Director-General, Nigerian Conservation Foundation (NCF), Dr Muhtari Aminu-Kano, says the activities of forest poachers and illegal lumbers can make the country lose its unique flora (or vegetation) and fauna (or wildlife), if left unchecked.
Aminu-Kano made the claim in an interview with the News Agency of Nigeria (NAN) on Tuesday, February 5, 2019 at the Omo Elephant Forest Initiative at Area J4 in Ijebu-East Local Government Area, Ogun State.
The five-day programme is organised by NCF on field orientation training in conjunction with the Ogun State Ministry of Forestry for 120 newly recruited foresters and boundary guards at the forest reserve.
According to him, the endangered species have a declining population and very limited range aggravated by habitat loss, hunting, disease and threats of climate change.
Aminu-Kano called for a hands-on approach where more environmental law enforcement and manpower development through employment of more park rangers could help salvage Nigeria’s wildlife resources.
“Poaching is a major threat in these parts due to the culture of eating bush meat and not replenishing by rearing the meat we consume.
“We prefer just to go and harvest from the wild just to indulge our cravings not factoring that some animals we hunt down have a slow reproductive cycle of development.
“Some even go to the extent of bush-burning just to chase out animals to hunt and in the process destroy delicate and peculiar flora and fauna which are unique resources to us.
“These habitat degradations and over exploitation of wildlife is one of the major threats to forest and wildlife in Nigeria,” he said.
The conservation expert added that the NCF was looking to provide more protection for the critically endangered species unique to the country.
“Our major interest right now as an organisation is providing protection for the critically endangered ones, which are animals and plants that are unique to us as they can only be found in Nigeria and nowhere else.
“These are those we refer to as the endemics, those if they are wiped out means the world has lost the benefit of having those animals in existence hence, they be classified as extinct,” he said.
He listed the flagship species hunted for their value in the black market to include the West African lion, elephants, pangolins and the apes (monkeys, chimpanzees, baboons and gorillas).
He said that these animals had species peculiar to the Nigeria terrain and with very few populations at present, adding that they were necessary for examining the existence of other species in the forest.
“For example, if you wipe out an elephant population from a piece of forest, you are also wiping out a lot of other organisms because some organisms will depend on the dung of elephants to grow and survive.
“Some plant seeds, unless they are eaten by elephants and egested out will not germinate so those kind of key flagship species are also some of the ones we are concerned about,” Aminu-Kano said.
The NCF boss stressed the need for more park rangers known as forest guards in Nigeria and gave reasons why more hands needed to be employed considering the capacity gap between retiring veterans and new recruits.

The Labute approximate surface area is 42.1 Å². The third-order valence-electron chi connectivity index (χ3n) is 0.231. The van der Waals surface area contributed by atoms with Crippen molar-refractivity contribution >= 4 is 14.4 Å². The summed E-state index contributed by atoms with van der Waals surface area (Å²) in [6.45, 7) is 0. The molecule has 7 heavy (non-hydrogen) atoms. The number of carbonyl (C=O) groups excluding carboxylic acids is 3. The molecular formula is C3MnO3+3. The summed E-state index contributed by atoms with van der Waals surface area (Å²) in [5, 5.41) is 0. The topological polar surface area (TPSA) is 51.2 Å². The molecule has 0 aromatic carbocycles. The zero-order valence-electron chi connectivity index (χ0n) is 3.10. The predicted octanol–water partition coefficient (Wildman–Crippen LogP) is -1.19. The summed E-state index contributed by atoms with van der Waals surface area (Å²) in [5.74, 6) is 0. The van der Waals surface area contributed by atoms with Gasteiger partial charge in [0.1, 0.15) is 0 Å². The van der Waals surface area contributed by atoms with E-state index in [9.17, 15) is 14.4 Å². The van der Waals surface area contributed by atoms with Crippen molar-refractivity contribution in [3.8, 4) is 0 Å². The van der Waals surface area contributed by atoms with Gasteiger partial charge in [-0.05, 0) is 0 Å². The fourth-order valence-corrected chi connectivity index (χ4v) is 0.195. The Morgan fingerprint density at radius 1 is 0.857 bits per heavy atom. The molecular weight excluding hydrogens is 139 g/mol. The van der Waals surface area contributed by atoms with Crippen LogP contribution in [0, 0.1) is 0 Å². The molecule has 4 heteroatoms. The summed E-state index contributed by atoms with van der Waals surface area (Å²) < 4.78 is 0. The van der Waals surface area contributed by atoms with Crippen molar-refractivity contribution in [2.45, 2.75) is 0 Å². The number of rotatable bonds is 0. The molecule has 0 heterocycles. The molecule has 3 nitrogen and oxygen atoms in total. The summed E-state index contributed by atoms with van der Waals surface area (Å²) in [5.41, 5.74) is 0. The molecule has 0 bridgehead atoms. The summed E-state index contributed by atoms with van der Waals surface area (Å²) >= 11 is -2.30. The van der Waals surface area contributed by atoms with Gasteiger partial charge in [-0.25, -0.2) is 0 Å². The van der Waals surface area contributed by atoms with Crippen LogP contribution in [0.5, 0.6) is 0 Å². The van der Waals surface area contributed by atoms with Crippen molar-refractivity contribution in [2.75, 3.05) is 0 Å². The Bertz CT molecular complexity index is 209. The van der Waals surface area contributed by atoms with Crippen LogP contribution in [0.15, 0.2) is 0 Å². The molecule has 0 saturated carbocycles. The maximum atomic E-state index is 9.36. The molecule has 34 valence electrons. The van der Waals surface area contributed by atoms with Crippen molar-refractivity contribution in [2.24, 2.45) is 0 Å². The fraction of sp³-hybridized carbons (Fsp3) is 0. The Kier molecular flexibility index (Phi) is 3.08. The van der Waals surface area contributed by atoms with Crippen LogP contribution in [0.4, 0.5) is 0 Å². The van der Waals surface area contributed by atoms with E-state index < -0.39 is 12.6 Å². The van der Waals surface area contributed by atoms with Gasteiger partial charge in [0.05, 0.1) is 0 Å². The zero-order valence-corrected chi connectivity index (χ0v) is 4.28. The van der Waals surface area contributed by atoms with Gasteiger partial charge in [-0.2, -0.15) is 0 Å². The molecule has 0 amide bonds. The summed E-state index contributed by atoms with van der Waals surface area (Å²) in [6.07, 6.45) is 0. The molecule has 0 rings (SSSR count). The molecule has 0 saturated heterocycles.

“We have some capacity in forest management but not enough.
“We came from a period where we had highly trained foresters, but that generation are now in very senior positions and cannot be out in the field to do the actual work.
“Now we have more enthusiasm from youths who are embracing forest management coming out of schools without practical field experience hence the need to engage them.
“You need to make sure that you conserve what needs to be conserved and manage what needs to be managed better.
“If you conserve and manage your forest well it is a gold mine.
“The tourism aspect of it is underutilised as some countries grow the major part of their GDP from forest and wildlife conservation,” he said.
He described the Omo forest reserve, which links with the Shasha and Oluwa reserves in Ondo and Osun states as “very high-value forests because it is one of the few reserves where elephants and chimpanzees still exist.’’
A Senior Forester from Kenya Forest Service, Mr Chando Maghanga, who is among the facilitators of the forest management training, highlighted the threats posed by climate change on forest reserves.
“When the rains we anticipate during the planting season reduced or are not as frequent as we expected, this may impact the survival of the plants.
“The issue of forest fires may be escalated by the impact of the dry season with increase in droughts.
“The changes in weather conditions can also broaden the scope of disease spread as more cases spill over from the forests to the living communities,” he said.
Maghanga urged authorities to imbibe community engagement as coping mechanisms whereby farm owners living close to forest resources would be engaged as stakeholders in forest protection based on incentives.
“This is important as more people begin experiencing more crop failures, they could fall back on directly exploiting forest resources as a means of survival which could be detrimental,” he said.
Mr Dolapo Odulana, the Director, Non-Timber Forest Products, Ogun Ministry of Forestry, said that the NCF training focused on forest management, protection, community engagement and forest evaluation research.
He said that the newly recruited foresters had been mandated to enforce the law which required them to intercept or do some arrests regarding to those violating the environmental laws.
By Temitope Salami